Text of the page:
Teachers are being forced to stage emergency lessons in make-shift classrooms amid a surge in demand for primary education caused by immigration and rising birth rates, it was revealed.
Official Government forecasts show that almost 455,000 extra primary school places will needed in England within the next three years to deal with an increase in the number of four and five-year-olds.
Labour claim the equivalent of 2,030 more schools must be created by 2015 to cope with the surge.
In some cases, councils are already being forced to teach pupils in empty commercial and public buildings because of the squeeze on space. It is feared numbers will grow in coming years.
In Barking and Dagenham, the council is proposing to rent out an empty Woolworth’s store and MFI warehouse to stage temporary classes.
According to Labour, Brighton Council has considered teaching pupils in a football stadium, bingo hall and redundant churches. The bingo hall has since been sold as private housing.
Elsewhere, children have been forced to eat their school meals in “shifts” because of a lack of canteen space.
In Portishead, North Somerset, 10 children who failed to get into local schools are being sent by taxi to primaries in another town – at a cost of more than £700 a week.
Stephen Twigg, the Shadow Education Secretary, is calling on the Coalition to dramatically increase funding for new primary buildings in Wednesday’s Budget to address the looming crisis.
“The Government must use the budget to deal with the growing crisis in our education system and many families with young children are feeling the effects,” he said.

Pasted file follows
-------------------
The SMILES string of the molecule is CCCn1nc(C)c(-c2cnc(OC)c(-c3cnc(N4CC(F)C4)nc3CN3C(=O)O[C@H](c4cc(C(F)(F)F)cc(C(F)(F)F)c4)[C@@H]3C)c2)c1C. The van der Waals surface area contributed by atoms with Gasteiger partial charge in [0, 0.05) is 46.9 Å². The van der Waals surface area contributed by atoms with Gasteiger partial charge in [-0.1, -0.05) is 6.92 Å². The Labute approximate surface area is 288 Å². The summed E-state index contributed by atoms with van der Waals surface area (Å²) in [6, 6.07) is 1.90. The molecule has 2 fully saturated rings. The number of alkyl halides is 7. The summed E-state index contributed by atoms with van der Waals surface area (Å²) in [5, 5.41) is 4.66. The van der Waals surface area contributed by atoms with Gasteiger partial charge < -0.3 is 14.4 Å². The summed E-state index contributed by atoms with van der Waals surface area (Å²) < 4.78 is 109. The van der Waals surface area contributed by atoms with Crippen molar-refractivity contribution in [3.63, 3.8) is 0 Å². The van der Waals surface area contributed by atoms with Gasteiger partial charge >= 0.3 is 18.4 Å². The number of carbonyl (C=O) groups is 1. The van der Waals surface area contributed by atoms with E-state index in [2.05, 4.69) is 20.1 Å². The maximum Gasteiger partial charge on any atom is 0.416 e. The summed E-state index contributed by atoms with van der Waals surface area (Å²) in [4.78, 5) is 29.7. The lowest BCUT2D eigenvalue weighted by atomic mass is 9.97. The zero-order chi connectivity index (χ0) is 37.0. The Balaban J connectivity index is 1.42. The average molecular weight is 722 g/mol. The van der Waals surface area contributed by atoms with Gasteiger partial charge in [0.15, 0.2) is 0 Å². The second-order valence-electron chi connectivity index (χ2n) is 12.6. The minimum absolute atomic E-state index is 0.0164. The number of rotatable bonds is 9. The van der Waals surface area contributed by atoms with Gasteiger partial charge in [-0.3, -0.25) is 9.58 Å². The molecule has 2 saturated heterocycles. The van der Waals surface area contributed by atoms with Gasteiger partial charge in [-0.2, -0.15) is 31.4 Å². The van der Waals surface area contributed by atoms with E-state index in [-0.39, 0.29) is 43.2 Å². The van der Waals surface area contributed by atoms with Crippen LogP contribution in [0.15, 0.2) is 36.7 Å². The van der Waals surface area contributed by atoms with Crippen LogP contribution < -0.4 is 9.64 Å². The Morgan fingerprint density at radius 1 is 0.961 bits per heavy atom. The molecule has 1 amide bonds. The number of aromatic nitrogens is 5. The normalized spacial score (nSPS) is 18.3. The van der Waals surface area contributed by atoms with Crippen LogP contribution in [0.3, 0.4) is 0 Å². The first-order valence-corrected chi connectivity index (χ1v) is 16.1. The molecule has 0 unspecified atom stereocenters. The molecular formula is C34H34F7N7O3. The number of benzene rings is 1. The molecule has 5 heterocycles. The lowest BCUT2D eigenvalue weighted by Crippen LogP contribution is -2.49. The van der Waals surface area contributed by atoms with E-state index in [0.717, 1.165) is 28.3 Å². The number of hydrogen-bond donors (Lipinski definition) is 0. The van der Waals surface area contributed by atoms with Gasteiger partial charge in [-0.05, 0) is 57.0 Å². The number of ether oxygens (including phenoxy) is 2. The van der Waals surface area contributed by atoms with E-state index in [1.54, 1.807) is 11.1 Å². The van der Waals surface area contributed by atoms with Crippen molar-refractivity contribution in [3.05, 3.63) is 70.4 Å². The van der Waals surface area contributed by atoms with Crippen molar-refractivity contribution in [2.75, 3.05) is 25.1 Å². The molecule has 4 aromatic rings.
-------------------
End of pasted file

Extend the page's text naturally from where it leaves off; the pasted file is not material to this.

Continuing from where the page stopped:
“With rising birth rates and levels of migration, there is an urgent shortage of primary places in many areas of the country.”
Figures from the Department for Education show that 10 per cent more primary school places – 454,571 – will be needed before the next General Election.
• 100,000 in London
• 14,000 in Lancashire
• 11,000 in Birmingham, Leeds, Hertfordshire and Hampshire
• 9,000 in Kent, Manchester and Essex.
Last year, the Treasury announced that £1.2bn of extra funding would be made available over the course of this parliament to create more school places.
But this includes a commitment to build around 100 free schools – flagship institutions run by churches, charities and parents’ groups – which will often cater for secondary school pupils.
Mr Twigg said the Coalition appeared “oblivious to the problem” of primary school places, accusing ministers of focusing on “pet projects rather than real need”.
But Michael Gove, the Education Secretary, said Labour was guilty of "hypocricy".
Figures show the last government was given repeated warnings of the looming problem but failed to invest in primary buildings – diverting cash instead to a costly programme to rebuild every secondary school in England.
Mr Gove said: “Labour’s hypocrisy is breathtaking.
"For years they ignored warnings about the baby boom and splurged billions on extravagant and expensive secondary school projects instead.
"When we said there was a problem, they dismissed our calls as ‘nonsense’. By contrast, we have more than doubled funding for extra places to give local authorities the resources they need.
“Instead of shirking responsibility, Stephen Twigg should admit his party’s mistakes and back this government’s actions to sort the problem out.”